A future crash in and of itself disqualifies a setting from being a dystopia in my opinion. If that’s a bit confusing to you seeing as how I was attempting to analyze this as a dystopia in the first place, that’s because the fans of this thing all over ComicBookResources.com and Twitter keep calling it that and I was giving them the benefit of the doubt.


Not all bad futures are dystopias, even if they have something like this vague Brother Eye cult acting as a sort of oppressive government. A dystopia implies a level of corruption of the people and the system and ‘cyborg virus’ is not the same thing and neither is zombie apocalypse. Future’s End’s future is not a dystopia, but it really wants to be. It’s trying to have its cake and eat it too with all the horrible murders and Batman wanting to kill a dude, but… no.


Speaking of the deaths, this time I’m not complaining about the characters dying. It’s a future story, no one cares. No. One. Which is part of the problem. The parts of FE #0 that aren’t pipe about how bad the bad future is (which in this case could have been done in one page, two tops given how deep it is), are about showing superheroes dying horribly or suffering body horror that even American McGee would shake his head at… after vomiting. Seeing as absolutely no one who has read a book or watched a TV show in the past two decades can even muster a spark of a crap to give about the actual deaths, the deaths are decidedly just eye candy. Brutality and gore just to revel in it. It’s creepy. Its even creepier when I see discussions (that I refuse to link) that boil down to fan ficcing the deaths or assimilation of other DC heroes because 20 pages of it wasn’t enough.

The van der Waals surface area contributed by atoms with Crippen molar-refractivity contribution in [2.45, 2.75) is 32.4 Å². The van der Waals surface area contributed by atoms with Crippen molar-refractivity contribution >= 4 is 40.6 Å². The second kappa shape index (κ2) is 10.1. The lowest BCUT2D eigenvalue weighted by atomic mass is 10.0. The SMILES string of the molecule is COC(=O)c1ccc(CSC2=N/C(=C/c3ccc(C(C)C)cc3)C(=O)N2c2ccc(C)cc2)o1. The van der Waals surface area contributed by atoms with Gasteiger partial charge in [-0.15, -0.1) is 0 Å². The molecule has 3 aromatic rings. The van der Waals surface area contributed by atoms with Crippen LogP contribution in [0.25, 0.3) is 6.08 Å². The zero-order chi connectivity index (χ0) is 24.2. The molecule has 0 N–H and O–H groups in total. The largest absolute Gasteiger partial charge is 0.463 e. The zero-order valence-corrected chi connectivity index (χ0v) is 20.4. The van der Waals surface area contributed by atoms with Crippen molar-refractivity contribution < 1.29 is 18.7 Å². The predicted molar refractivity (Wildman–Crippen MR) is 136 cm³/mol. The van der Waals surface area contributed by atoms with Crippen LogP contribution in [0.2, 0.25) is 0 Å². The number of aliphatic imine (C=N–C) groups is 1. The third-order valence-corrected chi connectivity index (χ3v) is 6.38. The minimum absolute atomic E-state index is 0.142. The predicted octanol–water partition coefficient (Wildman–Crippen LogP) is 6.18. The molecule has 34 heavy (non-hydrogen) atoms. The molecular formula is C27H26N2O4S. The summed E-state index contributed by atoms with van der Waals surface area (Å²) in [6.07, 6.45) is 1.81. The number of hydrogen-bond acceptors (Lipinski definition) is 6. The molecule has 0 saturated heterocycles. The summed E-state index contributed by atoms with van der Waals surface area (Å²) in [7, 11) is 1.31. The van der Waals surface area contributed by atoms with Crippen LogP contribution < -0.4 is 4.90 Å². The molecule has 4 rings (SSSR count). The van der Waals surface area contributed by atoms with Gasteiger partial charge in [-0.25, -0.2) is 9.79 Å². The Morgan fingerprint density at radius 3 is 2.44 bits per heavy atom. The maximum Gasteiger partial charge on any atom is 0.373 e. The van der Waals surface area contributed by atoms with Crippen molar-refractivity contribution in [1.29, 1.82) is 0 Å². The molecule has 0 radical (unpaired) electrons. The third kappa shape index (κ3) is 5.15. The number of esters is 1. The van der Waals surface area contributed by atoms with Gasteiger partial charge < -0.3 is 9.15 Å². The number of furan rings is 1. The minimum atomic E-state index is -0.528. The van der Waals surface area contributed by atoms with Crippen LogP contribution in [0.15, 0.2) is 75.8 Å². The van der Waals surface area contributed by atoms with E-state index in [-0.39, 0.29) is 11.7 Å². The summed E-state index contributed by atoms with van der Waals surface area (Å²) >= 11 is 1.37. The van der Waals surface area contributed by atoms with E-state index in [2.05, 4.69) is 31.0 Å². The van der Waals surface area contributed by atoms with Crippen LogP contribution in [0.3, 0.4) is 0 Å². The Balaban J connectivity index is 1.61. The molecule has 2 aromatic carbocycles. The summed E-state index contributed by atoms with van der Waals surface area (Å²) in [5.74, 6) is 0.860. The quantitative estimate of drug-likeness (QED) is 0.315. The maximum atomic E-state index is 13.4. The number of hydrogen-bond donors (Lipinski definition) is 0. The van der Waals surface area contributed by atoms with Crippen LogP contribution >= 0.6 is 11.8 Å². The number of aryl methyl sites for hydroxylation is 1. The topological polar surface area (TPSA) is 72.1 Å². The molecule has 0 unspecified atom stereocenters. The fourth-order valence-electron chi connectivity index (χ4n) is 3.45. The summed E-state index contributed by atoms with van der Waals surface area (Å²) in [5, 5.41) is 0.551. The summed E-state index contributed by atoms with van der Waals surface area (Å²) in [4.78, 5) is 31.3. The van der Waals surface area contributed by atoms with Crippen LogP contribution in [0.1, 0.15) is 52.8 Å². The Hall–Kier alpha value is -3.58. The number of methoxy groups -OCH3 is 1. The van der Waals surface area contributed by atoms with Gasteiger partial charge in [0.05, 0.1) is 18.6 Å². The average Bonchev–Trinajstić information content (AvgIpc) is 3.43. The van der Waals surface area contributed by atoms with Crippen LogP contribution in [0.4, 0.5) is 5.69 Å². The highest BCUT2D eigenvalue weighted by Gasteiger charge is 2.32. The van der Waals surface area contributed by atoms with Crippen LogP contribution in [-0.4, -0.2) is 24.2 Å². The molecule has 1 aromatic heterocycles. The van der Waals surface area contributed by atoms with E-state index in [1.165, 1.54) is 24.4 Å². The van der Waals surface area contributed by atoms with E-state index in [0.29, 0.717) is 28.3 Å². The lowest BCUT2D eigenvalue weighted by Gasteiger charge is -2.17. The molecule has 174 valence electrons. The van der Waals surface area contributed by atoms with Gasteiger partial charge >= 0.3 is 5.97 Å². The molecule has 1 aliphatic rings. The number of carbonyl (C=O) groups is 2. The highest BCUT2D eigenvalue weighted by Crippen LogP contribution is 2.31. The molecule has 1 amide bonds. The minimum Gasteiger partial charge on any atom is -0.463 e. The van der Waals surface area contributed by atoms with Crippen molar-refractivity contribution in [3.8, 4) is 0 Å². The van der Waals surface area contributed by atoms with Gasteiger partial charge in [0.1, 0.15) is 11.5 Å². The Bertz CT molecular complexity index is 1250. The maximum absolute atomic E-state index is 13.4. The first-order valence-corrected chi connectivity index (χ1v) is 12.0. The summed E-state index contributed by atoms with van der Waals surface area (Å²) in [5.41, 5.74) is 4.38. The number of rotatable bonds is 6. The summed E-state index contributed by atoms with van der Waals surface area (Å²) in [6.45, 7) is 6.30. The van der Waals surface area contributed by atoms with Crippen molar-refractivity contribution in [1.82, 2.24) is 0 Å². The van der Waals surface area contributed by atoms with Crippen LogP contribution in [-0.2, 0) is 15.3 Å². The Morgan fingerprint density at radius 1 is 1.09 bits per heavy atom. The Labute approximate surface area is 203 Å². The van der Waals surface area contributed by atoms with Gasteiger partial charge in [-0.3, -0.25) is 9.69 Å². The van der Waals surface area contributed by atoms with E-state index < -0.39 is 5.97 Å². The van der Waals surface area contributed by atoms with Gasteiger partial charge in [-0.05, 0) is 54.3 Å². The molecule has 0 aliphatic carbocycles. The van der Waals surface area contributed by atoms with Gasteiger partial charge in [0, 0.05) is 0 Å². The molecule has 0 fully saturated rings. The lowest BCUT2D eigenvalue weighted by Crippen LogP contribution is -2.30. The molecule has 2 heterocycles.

And yet even then, looking over these pages, something occurred to me. Something both glorious and damning to the DC editorial staff:


The Creators Aren’t Taking This Seriously


A very big deal has been made of one particularly awful scene in this book where Frankenstein’s monster opens his shirt like a goddamn flasher to reveal… Black Canary’s head grafted into his chest, which he can use in the same way if Iron Man’s Unibeam. The commenters who have pointed out the cruel excess, the not-so-subtle sexism, and just the sheer grotesquery of this are, of course, completely correct.


However, I can’t stop pointing and laughing.


It’s not that I think the actual thing that’s on the page is funny, it’s that after thinking about it for ten minutes, I realized that there is no way a grown-ass adult wrote that scene in seriousness with ‘this is what grown-ups would like’ in mind.


This is how I would parody New DC. This exact scene. It would take two interesting, rich characters and then have one pointlessly and horrifically destroy the other to use as a weapon against other heroes. This is literally a joke I might make on twitter pointing out how DC treats their stable of heroes and I cannot think there is any other reason to do this.